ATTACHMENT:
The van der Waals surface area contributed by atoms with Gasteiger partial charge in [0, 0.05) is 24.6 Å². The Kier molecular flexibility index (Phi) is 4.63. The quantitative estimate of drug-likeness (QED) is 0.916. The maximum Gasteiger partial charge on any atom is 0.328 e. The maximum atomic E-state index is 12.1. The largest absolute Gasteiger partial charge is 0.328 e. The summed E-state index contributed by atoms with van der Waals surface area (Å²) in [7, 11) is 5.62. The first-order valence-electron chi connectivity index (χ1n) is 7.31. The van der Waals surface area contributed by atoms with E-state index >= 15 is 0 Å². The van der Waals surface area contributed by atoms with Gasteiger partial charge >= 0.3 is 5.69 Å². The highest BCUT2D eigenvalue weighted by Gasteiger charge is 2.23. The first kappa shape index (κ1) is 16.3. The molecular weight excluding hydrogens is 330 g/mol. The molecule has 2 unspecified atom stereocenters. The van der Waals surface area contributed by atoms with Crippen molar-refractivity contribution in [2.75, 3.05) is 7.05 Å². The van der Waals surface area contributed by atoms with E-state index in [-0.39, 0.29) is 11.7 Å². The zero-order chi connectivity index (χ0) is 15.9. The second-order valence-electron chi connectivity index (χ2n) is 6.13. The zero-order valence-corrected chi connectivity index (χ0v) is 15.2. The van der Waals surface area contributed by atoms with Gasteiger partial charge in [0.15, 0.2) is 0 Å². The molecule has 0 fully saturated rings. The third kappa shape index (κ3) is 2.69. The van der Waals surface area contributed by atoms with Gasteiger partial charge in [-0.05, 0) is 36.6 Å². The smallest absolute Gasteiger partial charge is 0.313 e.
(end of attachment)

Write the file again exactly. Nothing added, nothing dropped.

The van der Waals surface area contributed by atoms with Gasteiger partial charge in [0, 0.05) is 24.6 Å². The Kier molecular flexibility index (Phi) is 4.63. The quantitative estimate of drug-likeness (QED) is 0.916. The maximum Gasteiger partial charge on any atom is 0.328 e. The maximum atomic E-state index is 12.1. The largest absolute Gasteiger partial charge is 0.328 e. The summed E-state index contributed by atoms with van der Waals surface area (Å²) in [7, 11) is 5.62. The first-order valence-electron chi connectivity index (χ1n) is 7.31. The van der Waals surface area contributed by atoms with E-state index >= 15 is 0 Å². The van der Waals surface area contributed by atoms with Gasteiger partial charge >= 0.3 is 5.69 Å². The highest BCUT2D eigenvalue weighted by Gasteiger charge is 2.23. The first kappa shape index (κ1) is 16.3. The molecular weight excluding hydrogens is 330 g/mol. The molecule has 2 unspecified atom stereocenters. The van der Waals surface area contributed by atoms with Crippen molar-refractivity contribution in [2.75, 3.05) is 7.05 Å². The van der Waals surface area contributed by atoms with E-state index in [-0.39, 0.29) is 11.7 Å². The zero-order chi connectivity index (χ0) is 15.9. The second-order valence-electron chi connectivity index (χ2n) is 6.13. The zero-order valence-corrected chi connectivity index (χ0v) is 15.2. The van der Waals surface area contributed by atoms with Gasteiger partial charge in [0.15, 0.2) is 0 Å². The molecule has 0 fully saturated rings. The third kappa shape index (κ3) is 2.69. The van der Waals surface area contributed by atoms with Gasteiger partial charge in [-0.05, 0) is 36.6 Å². The smallest absolute Gasteiger partial charge is 0.313 e.